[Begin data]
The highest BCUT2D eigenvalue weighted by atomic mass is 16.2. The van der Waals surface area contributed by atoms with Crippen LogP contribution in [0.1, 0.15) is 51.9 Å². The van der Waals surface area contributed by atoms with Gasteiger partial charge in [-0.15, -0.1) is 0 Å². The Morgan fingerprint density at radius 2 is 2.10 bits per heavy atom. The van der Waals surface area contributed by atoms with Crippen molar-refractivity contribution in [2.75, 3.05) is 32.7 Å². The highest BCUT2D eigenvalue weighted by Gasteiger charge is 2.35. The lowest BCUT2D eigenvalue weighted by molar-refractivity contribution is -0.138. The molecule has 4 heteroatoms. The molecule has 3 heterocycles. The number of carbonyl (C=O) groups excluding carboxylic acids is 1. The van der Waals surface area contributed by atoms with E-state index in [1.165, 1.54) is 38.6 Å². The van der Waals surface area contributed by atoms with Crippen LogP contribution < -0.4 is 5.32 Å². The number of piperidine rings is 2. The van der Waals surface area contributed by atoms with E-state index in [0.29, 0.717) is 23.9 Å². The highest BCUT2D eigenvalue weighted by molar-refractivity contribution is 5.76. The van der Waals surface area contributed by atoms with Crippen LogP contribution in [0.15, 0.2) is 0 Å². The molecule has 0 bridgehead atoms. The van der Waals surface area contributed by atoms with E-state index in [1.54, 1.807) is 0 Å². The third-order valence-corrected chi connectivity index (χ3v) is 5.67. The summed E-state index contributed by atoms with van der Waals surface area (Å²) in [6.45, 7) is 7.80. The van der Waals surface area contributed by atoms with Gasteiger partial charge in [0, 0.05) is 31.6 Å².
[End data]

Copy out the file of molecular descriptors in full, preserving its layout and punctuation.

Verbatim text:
The highest BCUT2D eigenvalue weighted by atomic mass is 16.2. The van der Waals surface area contributed by atoms with Crippen LogP contribution in [0.1, 0.15) is 51.9 Å². The van der Waals surface area contributed by atoms with Gasteiger partial charge in [-0.15, -0.1) is 0 Å². The Morgan fingerprint density at radius 2 is 2.10 bits per heavy atom. The van der Waals surface area contributed by atoms with Crippen molar-refractivity contribution in [2.75, 3.05) is 32.7 Å². The highest BCUT2D eigenvalue weighted by Gasteiger charge is 2.35. The lowest BCUT2D eigenvalue weighted by molar-refractivity contribution is -0.138. The molecule has 4 heteroatoms. The molecule has 3 heterocycles. The number of carbonyl (C=O) groups excluding carboxylic acids is 1. The van der Waals surface area contributed by atoms with E-state index in [1.165, 1.54) is 38.6 Å². The van der Waals surface area contributed by atoms with Crippen LogP contribution < -0.4 is 5.32 Å². The number of piperidine rings is 2. The van der Waals surface area contributed by atoms with E-state index in [0.29, 0.717) is 23.9 Å². The highest BCUT2D eigenvalue weighted by molar-refractivity contribution is 5.76. The van der Waals surface area contributed by atoms with Crippen LogP contribution in [0.15, 0.2) is 0 Å². The molecule has 0 bridgehead atoms. The van der Waals surface area contributed by atoms with E-state index in [1.54, 1.807) is 0 Å². The third-order valence-corrected chi connectivity index (χ3v) is 5.67. The summed E-state index contributed by atoms with van der Waals surface area (Å²) in [6.45, 7) is 7.80. The van der Waals surface area contributed by atoms with Gasteiger partial charge in [0, 0.05) is 31.6 Å².